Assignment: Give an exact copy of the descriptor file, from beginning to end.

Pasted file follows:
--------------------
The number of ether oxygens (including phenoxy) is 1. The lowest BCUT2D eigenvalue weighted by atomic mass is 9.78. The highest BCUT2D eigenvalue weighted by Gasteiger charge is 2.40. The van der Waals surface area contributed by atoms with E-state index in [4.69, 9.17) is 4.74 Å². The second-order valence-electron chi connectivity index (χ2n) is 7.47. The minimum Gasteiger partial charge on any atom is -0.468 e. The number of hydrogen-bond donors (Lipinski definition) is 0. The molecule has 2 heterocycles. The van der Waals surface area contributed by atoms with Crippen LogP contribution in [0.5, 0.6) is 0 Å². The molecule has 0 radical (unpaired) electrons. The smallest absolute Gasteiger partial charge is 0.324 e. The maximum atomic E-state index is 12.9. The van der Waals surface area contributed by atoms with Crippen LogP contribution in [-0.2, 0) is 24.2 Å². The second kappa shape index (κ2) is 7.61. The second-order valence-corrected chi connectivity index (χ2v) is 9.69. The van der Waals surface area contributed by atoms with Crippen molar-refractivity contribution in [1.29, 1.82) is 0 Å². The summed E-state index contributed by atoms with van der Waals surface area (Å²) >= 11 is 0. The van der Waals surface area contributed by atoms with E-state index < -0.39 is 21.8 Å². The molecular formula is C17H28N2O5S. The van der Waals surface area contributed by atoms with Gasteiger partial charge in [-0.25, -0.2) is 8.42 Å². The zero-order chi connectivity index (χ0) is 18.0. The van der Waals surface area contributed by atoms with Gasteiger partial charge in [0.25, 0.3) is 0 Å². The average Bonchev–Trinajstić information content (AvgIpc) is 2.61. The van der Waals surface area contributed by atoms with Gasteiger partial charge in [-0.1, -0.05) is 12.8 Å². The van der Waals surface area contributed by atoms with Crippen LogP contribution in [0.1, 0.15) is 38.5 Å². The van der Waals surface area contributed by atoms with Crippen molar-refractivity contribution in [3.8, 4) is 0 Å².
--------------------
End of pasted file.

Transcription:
The number of ether oxygens (including phenoxy) is 1. The lowest BCUT2D eigenvalue weighted by atomic mass is 9.78. The highest BCUT2D eigenvalue weighted by Gasteiger charge is 2.40. The van der Waals surface area contributed by atoms with E-state index in [4.69, 9.17) is 4.74 Å². The second-order valence-electron chi connectivity index (χ2n) is 7.47. The minimum Gasteiger partial charge on any atom is -0.468 e. The number of hydrogen-bond donors (Lipinski definition) is 0. The molecule has 2 heterocycles. The van der Waals surface area contributed by atoms with Crippen LogP contribution in [0.5, 0.6) is 0 Å². The molecule has 0 radical (unpaired) electrons. The smallest absolute Gasteiger partial charge is 0.324 e. The maximum atomic E-state index is 12.9. The van der Waals surface area contributed by atoms with Crippen LogP contribution in [-0.2, 0) is 24.2 Å². The second kappa shape index (κ2) is 7.61. The second-order valence-corrected chi connectivity index (χ2v) is 9.69. The van der Waals surface area contributed by atoms with Crippen molar-refractivity contribution in [1.29, 1.82) is 0 Å². The summed E-state index contributed by atoms with van der Waals surface area (Å²) >= 11 is 0. The van der Waals surface area contributed by atoms with E-state index < -0.39 is 21.8 Å². The molecular formula is C17H28N2O5S. The van der Waals surface area contributed by atoms with Gasteiger partial charge in [-0.25, -0.2) is 8.42 Å². The zero-order chi connectivity index (χ0) is 18.0. The van der Waals surface area contributed by atoms with Gasteiger partial charge in [0.25, 0.3) is 0 Å². The average Bonchev–Trinajstić information content (AvgIpc) is 2.61. The van der Waals surface area contributed by atoms with Gasteiger partial charge in [-0.1, -0.05) is 12.8 Å². The van der Waals surface area contributed by atoms with Crippen LogP contribution in [0.1, 0.15) is 38.5 Å². The van der Waals surface area contributed by atoms with Crippen molar-refractivity contribution in [3.8, 4) is 0 Å².